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How to Set a Budget and Stick to It

Budgeting: For many people, the idea of creating a budget is overwhelming. For effective financial planning, you need to know how to set a budget. Even more importantly, you need to stick to a budget once it’s been created. Let’s discuss this from a practical standpoint.

Setting Your Budget: Understanding the Process

Blog How to Set a Budget and Stick to It

One of the first things to be aware of is that your budget need not be set in stone. After a few months, if you’re finding you are having trouble meeting your financial goals, you should reevaluate your budget to see what can be changed. To get started, you need to do a few practical things:

  1. Calculate your income. Make sure when you calculate your income you use the income you actually get after taxes. If you have residual income such as interest income, make sure you calculate what your tax liability might be on that income.
  2. Estimate your expenses. Keep in mind you have two sets of expenses. Housing, car payments, insurance payments are generally the same on a monthly basis. Variable costs including food, fuel and other day-to-day expenses also need to be estimated. You may need to track your variable costs for a couple of months before setting a firm budget.

Once you do this, make sure you create a “slush fund” for those unexpected daily expenses like workday lunch with coworkers. This will help you stay on track with your savings goals. Keep these numbers realistic. For example, if you’re spending $200 a month in lunches you buy at work, you can reduce this amount by electing to carry your meals some days. However, chances are it’s unrealistic to eliminate this spending.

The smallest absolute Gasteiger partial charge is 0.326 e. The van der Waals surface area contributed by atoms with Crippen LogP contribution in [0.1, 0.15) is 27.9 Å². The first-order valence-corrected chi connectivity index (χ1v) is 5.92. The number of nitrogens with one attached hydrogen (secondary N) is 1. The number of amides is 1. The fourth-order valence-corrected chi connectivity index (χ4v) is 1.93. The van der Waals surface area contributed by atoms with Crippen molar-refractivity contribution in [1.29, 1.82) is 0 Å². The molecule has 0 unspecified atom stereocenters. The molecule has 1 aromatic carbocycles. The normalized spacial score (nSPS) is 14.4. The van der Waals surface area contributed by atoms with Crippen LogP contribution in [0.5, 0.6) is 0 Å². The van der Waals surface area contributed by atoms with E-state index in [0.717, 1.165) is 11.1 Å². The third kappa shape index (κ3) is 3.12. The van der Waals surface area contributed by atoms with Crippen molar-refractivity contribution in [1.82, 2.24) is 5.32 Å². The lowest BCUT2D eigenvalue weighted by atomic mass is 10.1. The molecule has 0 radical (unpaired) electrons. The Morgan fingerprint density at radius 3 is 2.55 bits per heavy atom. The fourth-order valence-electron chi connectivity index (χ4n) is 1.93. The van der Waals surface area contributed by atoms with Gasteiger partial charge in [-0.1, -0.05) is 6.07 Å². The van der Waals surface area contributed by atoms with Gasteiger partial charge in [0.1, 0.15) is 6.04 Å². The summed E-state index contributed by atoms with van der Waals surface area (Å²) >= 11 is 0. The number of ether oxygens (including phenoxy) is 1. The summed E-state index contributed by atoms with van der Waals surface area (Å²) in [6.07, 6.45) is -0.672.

Sticking to Your Budget: Easier Said Than Done

Make sure you keep track of your actual spending immediately after creating your budget. Only by doing this can you ensure you are sticking as close to your budget as possible. Consider using a budgeting application on your cell phone. These applications will help you identify any areas where you are at risk of over-spending.

Don’t beat yourself up if you exceed your spending limits unless it is causing you undue financial hardship. However, if you consistently find you are spending more than you have budgeted in any category, make sure you reevaluate your budget and make changes.

Budgets are important financial management tools and can help you reach your savings goals. Whether you’re saving for a college education, building a nest egg or adding to your retirement savings, contact your Member Financial Representative at Oklahoma Central Credit Union for further assistance or information.

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